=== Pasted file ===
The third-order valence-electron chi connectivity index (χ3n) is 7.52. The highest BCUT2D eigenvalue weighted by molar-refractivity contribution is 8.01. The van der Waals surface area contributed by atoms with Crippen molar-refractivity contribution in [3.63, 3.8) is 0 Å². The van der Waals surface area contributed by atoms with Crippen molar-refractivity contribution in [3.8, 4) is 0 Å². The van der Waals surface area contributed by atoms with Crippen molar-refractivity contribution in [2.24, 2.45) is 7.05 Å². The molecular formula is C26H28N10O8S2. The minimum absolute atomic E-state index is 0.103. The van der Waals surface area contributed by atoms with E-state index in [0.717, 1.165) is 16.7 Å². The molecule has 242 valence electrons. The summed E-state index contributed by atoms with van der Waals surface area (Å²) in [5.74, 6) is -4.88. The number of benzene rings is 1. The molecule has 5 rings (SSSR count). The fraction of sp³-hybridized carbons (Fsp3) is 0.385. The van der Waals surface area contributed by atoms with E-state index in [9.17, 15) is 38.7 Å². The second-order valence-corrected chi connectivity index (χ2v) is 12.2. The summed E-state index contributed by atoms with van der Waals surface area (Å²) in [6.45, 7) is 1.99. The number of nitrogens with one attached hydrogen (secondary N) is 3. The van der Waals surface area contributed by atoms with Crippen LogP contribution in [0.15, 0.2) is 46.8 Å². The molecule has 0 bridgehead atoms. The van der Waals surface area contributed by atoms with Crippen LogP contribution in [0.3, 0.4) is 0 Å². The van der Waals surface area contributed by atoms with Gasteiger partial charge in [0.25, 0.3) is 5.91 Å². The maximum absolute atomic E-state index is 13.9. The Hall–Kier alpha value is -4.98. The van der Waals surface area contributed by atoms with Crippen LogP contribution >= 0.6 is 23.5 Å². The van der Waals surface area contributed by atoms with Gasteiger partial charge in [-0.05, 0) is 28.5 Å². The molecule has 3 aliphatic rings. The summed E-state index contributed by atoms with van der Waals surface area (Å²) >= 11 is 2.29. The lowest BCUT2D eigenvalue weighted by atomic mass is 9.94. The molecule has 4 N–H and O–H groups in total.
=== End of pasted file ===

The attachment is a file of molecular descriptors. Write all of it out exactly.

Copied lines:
The third-order valence-electron chi connectivity index (χ3n) is 7.52. The highest BCUT2D eigenvalue weighted by molar-refractivity contribution is 8.01. The van der Waals surface area contributed by atoms with Crippen molar-refractivity contribution in [3.63, 3.8) is 0 Å². The van der Waals surface area contributed by atoms with Crippen molar-refractivity contribution in [3.8, 4) is 0 Å². The van der Waals surface area contributed by atoms with Crippen molar-refractivity contribution in [2.24, 2.45) is 7.05 Å². The molecular formula is C26H28N10O8S2. The minimum absolute atomic E-state index is 0.103. The van der Waals surface area contributed by atoms with E-state index in [0.717, 1.165) is 16.7 Å². The molecule has 242 valence electrons. The summed E-state index contributed by atoms with van der Waals surface area (Å²) in [5.74, 6) is -4.88. The number of benzene rings is 1. The molecule has 5 rings (SSSR count). The fraction of sp³-hybridized carbons (Fsp3) is 0.385. The van der Waals surface area contributed by atoms with E-state index in [9.17, 15) is 38.7 Å². The second-order valence-corrected chi connectivity index (χ2v) is 12.2. The summed E-state index contributed by atoms with van der Waals surface area (Å²) in [6.45, 7) is 1.99. The number of nitrogens with one attached hydrogen (secondary N) is 3. The van der Waals surface area contributed by atoms with Crippen LogP contribution in [0.15, 0.2) is 46.8 Å². The molecule has 0 bridgehead atoms. The van der Waals surface area contributed by atoms with Crippen LogP contribution in [0.3, 0.4) is 0 Å². The van der Waals surface area contributed by atoms with Gasteiger partial charge in [0.25, 0.3) is 5.91 Å². The maximum absolute atomic E-state index is 13.9. The Hall–Kier alpha value is -4.98. The van der Waals surface area contributed by atoms with Crippen LogP contribution >= 0.6 is 23.5 Å². The van der Waals surface area contributed by atoms with Gasteiger partial charge in [-0.05, 0) is 28.5 Å². The molecule has 3 aliphatic rings. The summed E-state index contributed by atoms with van der Waals surface area (Å²) >= 11 is 2.29. The lowest BCUT2D eigenvalue weighted by atomic mass is 9.94. The molecule has 4 N–H and O–H groups in total.